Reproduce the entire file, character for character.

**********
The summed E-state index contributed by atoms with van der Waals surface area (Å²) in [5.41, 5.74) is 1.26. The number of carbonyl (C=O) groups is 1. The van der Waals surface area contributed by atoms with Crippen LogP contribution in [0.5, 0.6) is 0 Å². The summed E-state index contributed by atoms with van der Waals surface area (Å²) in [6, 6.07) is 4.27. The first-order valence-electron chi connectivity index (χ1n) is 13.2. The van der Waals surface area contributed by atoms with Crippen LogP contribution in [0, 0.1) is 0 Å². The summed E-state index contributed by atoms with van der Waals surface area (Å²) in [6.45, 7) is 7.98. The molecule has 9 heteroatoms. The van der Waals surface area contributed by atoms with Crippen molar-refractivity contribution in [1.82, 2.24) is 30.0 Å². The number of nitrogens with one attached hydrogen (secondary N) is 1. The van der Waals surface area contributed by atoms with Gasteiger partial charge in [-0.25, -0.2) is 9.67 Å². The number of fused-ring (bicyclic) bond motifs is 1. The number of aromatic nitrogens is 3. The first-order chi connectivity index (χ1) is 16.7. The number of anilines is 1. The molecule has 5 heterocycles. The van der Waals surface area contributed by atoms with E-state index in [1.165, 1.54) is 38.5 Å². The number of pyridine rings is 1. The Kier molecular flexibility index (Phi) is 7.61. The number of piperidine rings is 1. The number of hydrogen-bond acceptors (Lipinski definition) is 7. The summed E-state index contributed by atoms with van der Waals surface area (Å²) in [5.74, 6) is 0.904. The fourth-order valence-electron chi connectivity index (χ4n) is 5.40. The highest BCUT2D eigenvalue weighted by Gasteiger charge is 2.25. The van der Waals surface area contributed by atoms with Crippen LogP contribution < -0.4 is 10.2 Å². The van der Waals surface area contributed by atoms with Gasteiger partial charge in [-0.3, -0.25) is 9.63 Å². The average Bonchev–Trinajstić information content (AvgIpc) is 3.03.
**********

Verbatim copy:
The summed E-state index contributed by atoms with van der Waals surface area (Å²) in [5.41, 5.74) is 1.26. The number of carbonyl (C=O) groups is 1. The van der Waals surface area contributed by atoms with Crippen LogP contribution in [0.5, 0.6) is 0 Å². The summed E-state index contributed by atoms with van der Waals surface area (Å²) in [6, 6.07) is 4.27. The first-order valence-electron chi connectivity index (χ1n) is 13.2. The van der Waals surface area contributed by atoms with Crippen LogP contribution in [0, 0.1) is 0 Å². The summed E-state index contributed by atoms with van der Waals surface area (Å²) in [6.45, 7) is 7.98. The molecule has 9 heteroatoms. The van der Waals surface area contributed by atoms with Crippen molar-refractivity contribution in [1.82, 2.24) is 30.0 Å². The number of nitrogens with one attached hydrogen (secondary N) is 1. The van der Waals surface area contributed by atoms with Gasteiger partial charge in [-0.25, -0.2) is 9.67 Å². The number of fused-ring (bicyclic) bond motifs is 1. The number of aromatic nitrogens is 3. The first-order chi connectivity index (χ1) is 16.7. The number of anilines is 1. The molecule has 5 heterocycles. The van der Waals surface area contributed by atoms with E-state index in [1.165, 1.54) is 38.5 Å². The number of pyridine rings is 1. The Kier molecular flexibility index (Phi) is 7.61. The number of piperidine rings is 1. The number of hydrogen-bond acceptors (Lipinski definition) is 7. The summed E-state index contributed by atoms with van der Waals surface area (Å²) in [5.74, 6) is 0.904. The fourth-order valence-electron chi connectivity index (χ4n) is 5.40. The highest BCUT2D eigenvalue weighted by Gasteiger charge is 2.25. The van der Waals surface area contributed by atoms with Crippen LogP contribution < -0.4 is 10.2 Å². The van der Waals surface area contributed by atoms with Gasteiger partial charge in [-0.3, -0.25) is 9.63 Å². The average Bonchev–Trinajstić information content (AvgIpc) is 3.03.